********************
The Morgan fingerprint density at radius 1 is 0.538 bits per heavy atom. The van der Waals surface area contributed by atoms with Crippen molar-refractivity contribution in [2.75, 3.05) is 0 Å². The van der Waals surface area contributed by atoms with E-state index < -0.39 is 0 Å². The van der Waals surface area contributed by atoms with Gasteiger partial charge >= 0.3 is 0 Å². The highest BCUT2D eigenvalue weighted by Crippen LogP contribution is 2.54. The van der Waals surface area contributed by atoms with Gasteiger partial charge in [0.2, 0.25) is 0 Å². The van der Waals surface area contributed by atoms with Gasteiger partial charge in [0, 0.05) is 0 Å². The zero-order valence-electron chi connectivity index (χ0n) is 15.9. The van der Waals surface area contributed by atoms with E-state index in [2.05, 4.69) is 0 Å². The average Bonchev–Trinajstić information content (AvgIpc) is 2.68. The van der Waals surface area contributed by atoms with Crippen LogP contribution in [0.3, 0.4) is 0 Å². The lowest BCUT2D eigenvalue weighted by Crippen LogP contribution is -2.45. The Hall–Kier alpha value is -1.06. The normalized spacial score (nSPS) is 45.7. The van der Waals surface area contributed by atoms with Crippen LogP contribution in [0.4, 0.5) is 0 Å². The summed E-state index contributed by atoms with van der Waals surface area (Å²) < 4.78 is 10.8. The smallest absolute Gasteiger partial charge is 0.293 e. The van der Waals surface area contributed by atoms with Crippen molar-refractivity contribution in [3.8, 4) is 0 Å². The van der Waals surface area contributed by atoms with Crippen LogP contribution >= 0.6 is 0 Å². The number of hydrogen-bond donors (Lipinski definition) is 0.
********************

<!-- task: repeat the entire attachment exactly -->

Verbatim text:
The Morgan fingerprint density at radius 1 is 0.538 bits per heavy atom. The van der Waals surface area contributed by atoms with Crippen molar-refractivity contribution in [2.75, 3.05) is 0 Å². The van der Waals surface area contributed by atoms with E-state index < -0.39 is 0 Å². The van der Waals surface area contributed by atoms with Gasteiger partial charge >= 0.3 is 0 Å². The highest BCUT2D eigenvalue weighted by Crippen LogP contribution is 2.54. The van der Waals surface area contributed by atoms with Gasteiger partial charge in [0.2, 0.25) is 0 Å². The van der Waals surface area contributed by atoms with Gasteiger partial charge in [0, 0.05) is 0 Å². The zero-order valence-electron chi connectivity index (χ0n) is 15.9. The van der Waals surface area contributed by atoms with E-state index in [2.05, 4.69) is 0 Å². The average Bonchev–Trinajstić information content (AvgIpc) is 2.68. The van der Waals surface area contributed by atoms with Crippen LogP contribution in [0.3, 0.4) is 0 Å². The lowest BCUT2D eigenvalue weighted by Crippen LogP contribution is -2.45. The Hall–Kier alpha value is -1.06. The normalized spacial score (nSPS) is 45.7. The van der Waals surface area contributed by atoms with Crippen LogP contribution in [0.4, 0.5) is 0 Å². The summed E-state index contributed by atoms with van der Waals surface area (Å²) < 4.78 is 10.8. The smallest absolute Gasteiger partial charge is 0.293 e. The van der Waals surface area contributed by atoms with Crippen molar-refractivity contribution in [3.8, 4) is 0 Å². The van der Waals surface area contributed by atoms with Crippen LogP contribution >= 0.6 is 0 Å². The number of hydrogen-bond donors (Lipinski definition) is 0.